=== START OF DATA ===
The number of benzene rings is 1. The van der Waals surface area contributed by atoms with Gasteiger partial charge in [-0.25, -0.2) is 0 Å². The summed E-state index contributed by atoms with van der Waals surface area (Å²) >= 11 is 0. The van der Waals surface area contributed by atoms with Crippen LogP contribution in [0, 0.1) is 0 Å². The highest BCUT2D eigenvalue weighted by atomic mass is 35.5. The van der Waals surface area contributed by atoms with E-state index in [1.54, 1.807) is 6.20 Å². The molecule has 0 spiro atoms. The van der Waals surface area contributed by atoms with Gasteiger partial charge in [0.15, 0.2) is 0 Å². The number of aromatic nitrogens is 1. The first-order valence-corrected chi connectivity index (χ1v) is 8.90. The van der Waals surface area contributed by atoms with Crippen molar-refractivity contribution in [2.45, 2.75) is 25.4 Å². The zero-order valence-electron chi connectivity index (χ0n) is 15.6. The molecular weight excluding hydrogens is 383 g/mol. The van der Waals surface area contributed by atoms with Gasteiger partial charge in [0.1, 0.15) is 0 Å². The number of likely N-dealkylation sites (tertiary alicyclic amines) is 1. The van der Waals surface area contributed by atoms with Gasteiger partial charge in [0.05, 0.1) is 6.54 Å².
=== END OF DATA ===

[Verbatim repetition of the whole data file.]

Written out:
The number of benzene rings is 1. The van der Waals surface area contributed by atoms with Gasteiger partial charge in [-0.25, -0.2) is 0 Å². The summed E-state index contributed by atoms with van der Waals surface area (Å²) >= 11 is 0. The van der Waals surface area contributed by atoms with Crippen LogP contribution in [0, 0.1) is 0 Å². The highest BCUT2D eigenvalue weighted by atomic mass is 35.5. The van der Waals surface area contributed by atoms with E-state index in [1.54, 1.807) is 6.20 Å². The molecule has 0 spiro atoms. The van der Waals surface area contributed by atoms with Gasteiger partial charge in [0.15, 0.2) is 0 Å². The number of aromatic nitrogens is 1. The first-order valence-corrected chi connectivity index (χ1v) is 8.90. The van der Waals surface area contributed by atoms with Crippen molar-refractivity contribution in [2.45, 2.75) is 25.4 Å². The zero-order valence-electron chi connectivity index (χ0n) is 15.6. The molecular weight excluding hydrogens is 383 g/mol. The van der Waals surface area contributed by atoms with Gasteiger partial charge in [0.1, 0.15) is 0 Å². The number of likely N-dealkylation sites (tertiary alicyclic amines) is 1. The van der Waals surface area contributed by atoms with Gasteiger partial charge in [0.05, 0.1) is 6.54 Å².